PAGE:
In July 2011, the Federal Court of Australia visited Injaridjin Waterhole on the Davenport Range National Park, roughly 400 kilometres north of Alice Springs, to recognise the native title rights of the traditional owners of the Kurundi pastoral lease.
The court handed down its native title consent determination recognising the non-exclusive native title rights of the claimants over the 3857 square kilometres held under the Kurundi Perpetual Pastoral Lease (PPL).
The decision is the outcome of a native title claim made on behalf of the Mirtartu, Warupunju, Arrawajin and Tijampara landholding groups.
The court’s determination recognises their traditional rights, including the right to hunt, gather and fish on the land and waters, the right to conduct cultural activities and ceremonies, the right to live on the land, and for that purpose, to camp, erect shelters and other structures, and it secures their right to negotiate over any future acts such as mining.
The native title claimants have maintained their strong connection to their country on the Kurundi pastoral lease in sometimes difficult circumstances.
Many of the claimants and their ancestors have lived and worked at the station over many decades. Working as stockmen gave them an opportunity to stay on their country, learn all their stories and abide by their law.
Claimant Pilot Carr was born on the end of the Kurundi airstrip and lived and worked as a stockman on Kurundi Station most of his life. Another, Pat Murphy, was born on the station, and his father, Murphy Jappanangka, worked as a stockman there, later taking part in the Kurundi walk-off for equal wages in 1977.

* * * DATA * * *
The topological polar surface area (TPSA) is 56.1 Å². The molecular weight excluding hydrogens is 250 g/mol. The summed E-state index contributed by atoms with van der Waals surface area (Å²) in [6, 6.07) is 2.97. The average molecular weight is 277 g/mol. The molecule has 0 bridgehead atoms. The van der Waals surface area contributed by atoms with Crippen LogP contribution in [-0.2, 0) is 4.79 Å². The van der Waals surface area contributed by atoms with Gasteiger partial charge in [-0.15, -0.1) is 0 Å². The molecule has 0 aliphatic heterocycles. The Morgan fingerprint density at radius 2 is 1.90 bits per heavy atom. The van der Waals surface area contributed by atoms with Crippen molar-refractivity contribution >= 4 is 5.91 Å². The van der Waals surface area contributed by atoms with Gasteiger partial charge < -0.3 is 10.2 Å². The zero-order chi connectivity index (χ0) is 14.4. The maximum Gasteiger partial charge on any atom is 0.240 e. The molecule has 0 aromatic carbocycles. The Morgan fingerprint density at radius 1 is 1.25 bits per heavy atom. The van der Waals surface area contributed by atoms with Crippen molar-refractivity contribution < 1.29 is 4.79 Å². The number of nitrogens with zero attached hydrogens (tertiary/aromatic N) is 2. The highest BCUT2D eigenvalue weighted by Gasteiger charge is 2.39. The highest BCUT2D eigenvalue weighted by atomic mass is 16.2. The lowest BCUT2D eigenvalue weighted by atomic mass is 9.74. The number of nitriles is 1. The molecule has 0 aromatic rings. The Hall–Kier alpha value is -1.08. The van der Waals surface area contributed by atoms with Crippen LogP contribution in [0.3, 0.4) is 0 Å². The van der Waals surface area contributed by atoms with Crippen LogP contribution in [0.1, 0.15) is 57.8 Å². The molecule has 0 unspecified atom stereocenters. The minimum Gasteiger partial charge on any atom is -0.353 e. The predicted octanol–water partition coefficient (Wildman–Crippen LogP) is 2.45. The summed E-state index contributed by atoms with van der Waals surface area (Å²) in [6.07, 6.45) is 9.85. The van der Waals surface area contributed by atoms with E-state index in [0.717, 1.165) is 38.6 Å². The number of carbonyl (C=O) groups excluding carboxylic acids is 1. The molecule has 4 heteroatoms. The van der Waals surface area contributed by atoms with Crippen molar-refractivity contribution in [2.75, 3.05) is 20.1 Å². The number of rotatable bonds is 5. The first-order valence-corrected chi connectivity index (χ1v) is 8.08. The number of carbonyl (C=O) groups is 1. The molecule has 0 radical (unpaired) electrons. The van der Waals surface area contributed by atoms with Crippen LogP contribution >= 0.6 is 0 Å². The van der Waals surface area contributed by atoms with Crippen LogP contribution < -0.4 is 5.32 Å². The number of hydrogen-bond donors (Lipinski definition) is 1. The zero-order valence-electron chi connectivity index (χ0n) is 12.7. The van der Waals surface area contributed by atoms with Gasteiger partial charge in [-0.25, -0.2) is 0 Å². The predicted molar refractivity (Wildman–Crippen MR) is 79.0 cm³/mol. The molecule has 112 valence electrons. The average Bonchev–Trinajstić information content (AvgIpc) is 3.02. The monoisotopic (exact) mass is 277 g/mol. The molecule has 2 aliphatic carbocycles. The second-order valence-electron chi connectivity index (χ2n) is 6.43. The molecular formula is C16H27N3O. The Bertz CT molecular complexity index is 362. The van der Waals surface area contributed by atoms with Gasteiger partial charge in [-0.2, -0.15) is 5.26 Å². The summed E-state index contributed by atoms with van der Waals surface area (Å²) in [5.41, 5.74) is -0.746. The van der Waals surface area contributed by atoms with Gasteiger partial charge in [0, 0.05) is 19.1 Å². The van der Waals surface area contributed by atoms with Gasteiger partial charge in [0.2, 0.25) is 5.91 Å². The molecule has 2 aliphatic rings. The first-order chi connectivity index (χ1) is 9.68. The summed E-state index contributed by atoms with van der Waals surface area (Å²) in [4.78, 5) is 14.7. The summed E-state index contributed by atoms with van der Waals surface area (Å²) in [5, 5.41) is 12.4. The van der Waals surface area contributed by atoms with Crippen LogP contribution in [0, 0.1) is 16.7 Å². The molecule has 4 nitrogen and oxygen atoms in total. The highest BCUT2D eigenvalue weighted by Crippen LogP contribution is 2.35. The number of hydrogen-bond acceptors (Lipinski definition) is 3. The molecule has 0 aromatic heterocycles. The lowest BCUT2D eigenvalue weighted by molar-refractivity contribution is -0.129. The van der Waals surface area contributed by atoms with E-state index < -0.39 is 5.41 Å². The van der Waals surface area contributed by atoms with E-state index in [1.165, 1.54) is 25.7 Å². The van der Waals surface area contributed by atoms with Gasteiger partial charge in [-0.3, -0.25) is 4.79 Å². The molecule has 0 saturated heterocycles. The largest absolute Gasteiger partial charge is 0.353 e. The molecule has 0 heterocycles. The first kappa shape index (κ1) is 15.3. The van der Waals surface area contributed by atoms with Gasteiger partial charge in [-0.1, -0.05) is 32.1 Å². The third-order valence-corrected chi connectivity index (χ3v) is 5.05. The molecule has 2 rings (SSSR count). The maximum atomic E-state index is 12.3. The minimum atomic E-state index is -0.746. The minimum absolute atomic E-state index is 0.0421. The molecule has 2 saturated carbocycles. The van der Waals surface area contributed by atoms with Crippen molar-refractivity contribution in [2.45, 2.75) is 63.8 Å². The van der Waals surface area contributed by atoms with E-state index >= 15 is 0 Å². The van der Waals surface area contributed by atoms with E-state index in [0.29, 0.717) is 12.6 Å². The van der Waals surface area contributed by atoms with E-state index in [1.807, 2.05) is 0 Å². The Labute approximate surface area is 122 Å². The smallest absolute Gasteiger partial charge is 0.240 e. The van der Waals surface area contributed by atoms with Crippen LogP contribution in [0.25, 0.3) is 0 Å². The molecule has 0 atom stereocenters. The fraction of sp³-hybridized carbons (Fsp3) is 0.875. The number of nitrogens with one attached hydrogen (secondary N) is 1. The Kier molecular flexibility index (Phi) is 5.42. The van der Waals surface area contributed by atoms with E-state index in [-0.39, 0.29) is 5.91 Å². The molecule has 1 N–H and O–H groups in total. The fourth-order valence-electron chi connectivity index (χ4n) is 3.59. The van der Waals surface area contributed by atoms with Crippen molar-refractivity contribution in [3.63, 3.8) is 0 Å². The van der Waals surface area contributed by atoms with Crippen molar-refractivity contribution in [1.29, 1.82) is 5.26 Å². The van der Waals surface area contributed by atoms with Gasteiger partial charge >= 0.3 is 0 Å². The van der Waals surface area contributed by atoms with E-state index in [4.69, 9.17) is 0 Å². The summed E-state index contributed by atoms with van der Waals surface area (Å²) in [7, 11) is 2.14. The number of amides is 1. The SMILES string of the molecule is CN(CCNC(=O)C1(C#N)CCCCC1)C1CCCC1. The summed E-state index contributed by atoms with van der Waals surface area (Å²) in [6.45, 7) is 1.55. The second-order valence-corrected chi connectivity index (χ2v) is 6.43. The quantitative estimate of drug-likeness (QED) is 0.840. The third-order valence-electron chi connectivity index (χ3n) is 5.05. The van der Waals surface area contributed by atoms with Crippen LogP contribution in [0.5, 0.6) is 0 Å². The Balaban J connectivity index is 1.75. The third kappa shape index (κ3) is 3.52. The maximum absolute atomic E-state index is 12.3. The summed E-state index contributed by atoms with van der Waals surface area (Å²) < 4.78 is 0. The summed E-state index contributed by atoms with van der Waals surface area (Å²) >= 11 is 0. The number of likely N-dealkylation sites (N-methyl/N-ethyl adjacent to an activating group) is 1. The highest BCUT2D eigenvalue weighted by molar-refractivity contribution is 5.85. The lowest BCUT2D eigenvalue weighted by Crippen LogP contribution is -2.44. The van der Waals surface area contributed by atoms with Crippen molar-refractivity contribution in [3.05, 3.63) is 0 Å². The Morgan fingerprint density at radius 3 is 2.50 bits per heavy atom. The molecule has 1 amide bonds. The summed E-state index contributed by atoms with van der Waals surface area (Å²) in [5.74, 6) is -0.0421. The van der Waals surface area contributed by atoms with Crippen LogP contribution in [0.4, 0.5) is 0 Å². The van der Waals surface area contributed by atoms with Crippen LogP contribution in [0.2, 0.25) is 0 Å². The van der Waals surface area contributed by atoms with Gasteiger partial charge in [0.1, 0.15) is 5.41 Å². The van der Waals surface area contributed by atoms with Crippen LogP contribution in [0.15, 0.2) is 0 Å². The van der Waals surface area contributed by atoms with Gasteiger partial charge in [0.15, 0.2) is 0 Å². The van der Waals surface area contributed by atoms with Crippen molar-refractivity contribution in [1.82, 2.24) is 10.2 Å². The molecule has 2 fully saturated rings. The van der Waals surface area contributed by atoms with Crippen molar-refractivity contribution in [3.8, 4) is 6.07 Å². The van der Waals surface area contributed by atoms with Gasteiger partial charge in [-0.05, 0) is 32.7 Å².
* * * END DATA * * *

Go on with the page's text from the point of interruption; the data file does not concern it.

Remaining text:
The claimants hope that the determination will help them to continue to protect their country and sacred sites on Kurundi Station into the future.
The Kurundi PPL continues to be run as a cattle station, and the native title rights recognised by the Federal Court will co-exist with the pastoral lease.
The Native Title Determination Application over Kurundi pastoral lease was originally filed on 28 February 2001 in response to the desire of traditional owners to better protect sacred sites and to safeguard their rights.
There have been a number of successful land claims bordering Kurundi PPL resulting in the grant of Aboriginal land. Bordering Kurundi PPL on the south is Anurrete Aboriginal Land Trust (ALT) and Erlterlapentye ALT (Davenport Range National Park), and on the western border are Mungkarta and Warumungu ALTs. On the southwest border lies Singleton PPL and on the east is Epenarra PPL.